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Glaze Gelling

Glaze slurries can gel if they contain soluble materials that flocculate the suspension. Gelling is a real problem since the glaze will not pour properly, pieces cannot be dipped without getting an excessively thick layer and the glaze does not drain off the ware to form an even layer. When water is added to thin the slurry, drying shrinkage increases and the glaze cracks during drying (this leads to other problems like crawling). On subsequent storage the glaze can gel again and further water additions are needed. Gerstley Borate glazes are most well-known for this problem (although other slightly soluble materials like Nepheline Syenite can cause it). Common recipes that employ 50% or more Gerstley Borate will stir up to a nice suspension, but within minutes they can turn to a gel that is so firm the bucket can be turned upside down. Gelling glazes often dewater or dry very slowly, this becomes a production issue.

Can you actually throw a Gerstley Borate glaze? Yes!

Can you actually throw a Gerstley Borate glaze? Yes!

Worthington Clear is a popular low fire transparent glaze recipe. It has 55% Gerstley Borate plus 30% kaolin (Gerstley Borate melts at a very low temperature because it sources lots of boron). GB is also very plastic, like a clay. I have thrown a pot from this recipe! This explains why high Gerstley Borate glazes often dry so slowly and shrink and crack during drying. When recipes also contain a plastic clay the shirinkage is even worse. GB is also slightly soluble, over time it gels glaze slurries. Countless potters struggle with Gerstley Borate recipes. How could we fix this one? First, substitute all or part of the raw kaolin for calcined kaolin (using 10% less because it has zero LOI). Second: It is possible to calculate a recipe having the same chemistry but sourcing the magic melting oxide, boron, from a frit instead.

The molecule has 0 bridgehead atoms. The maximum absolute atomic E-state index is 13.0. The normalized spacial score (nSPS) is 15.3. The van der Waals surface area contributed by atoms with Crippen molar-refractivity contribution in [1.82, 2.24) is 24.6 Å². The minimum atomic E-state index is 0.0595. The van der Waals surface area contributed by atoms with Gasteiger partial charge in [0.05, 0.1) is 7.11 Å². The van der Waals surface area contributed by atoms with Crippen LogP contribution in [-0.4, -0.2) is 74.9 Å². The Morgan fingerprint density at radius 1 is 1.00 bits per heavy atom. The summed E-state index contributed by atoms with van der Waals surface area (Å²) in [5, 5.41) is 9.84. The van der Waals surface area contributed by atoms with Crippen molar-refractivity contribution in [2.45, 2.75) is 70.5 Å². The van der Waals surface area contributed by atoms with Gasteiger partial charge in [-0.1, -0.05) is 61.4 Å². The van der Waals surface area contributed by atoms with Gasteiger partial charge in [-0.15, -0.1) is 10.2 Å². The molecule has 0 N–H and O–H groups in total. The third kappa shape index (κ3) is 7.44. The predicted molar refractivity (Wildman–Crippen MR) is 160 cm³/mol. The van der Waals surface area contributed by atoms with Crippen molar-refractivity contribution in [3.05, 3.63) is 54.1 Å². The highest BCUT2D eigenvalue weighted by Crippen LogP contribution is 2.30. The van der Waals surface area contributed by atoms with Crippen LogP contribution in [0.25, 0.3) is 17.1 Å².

Out Bound Links

  • (Glossary) Crawling

    A condition where glaze separates into clumps or islands (during firing) leaving bare clay patches showing in-between. This problem is almost always caused by glazes shrinking too much during drying and then cracking. Those cracks become the crawl-points during firing. Excessive shrinkage is norm...

  • (Materials) Gerstley Borate - Plastic Calcium Borate

    Colemanite, Calcium Borate, Borocalcite

  • (Glossary) Flocculation

    The opposite of deflocculation. Flocculation in a slurry can be a desired or undesired property. For the latter, a ceramic glaze or clay slurry that would otherwise be thin and runny can be made into a gel by the simple addition of a flocculant. This is typically done to improve suspension prope...

In Bound Links

  • (Glossary) Mocha glazes

    Mocha diffusion is a technique of layering slips onto ware so that the edges of the upper one bleed outward into the lower. An alkali/acid mechanism is employed. The lower layer is a typical water based slip (usually white or cream) that is gelled enough to stay stable on the ware and wet long enoug...

By Tony Hansen

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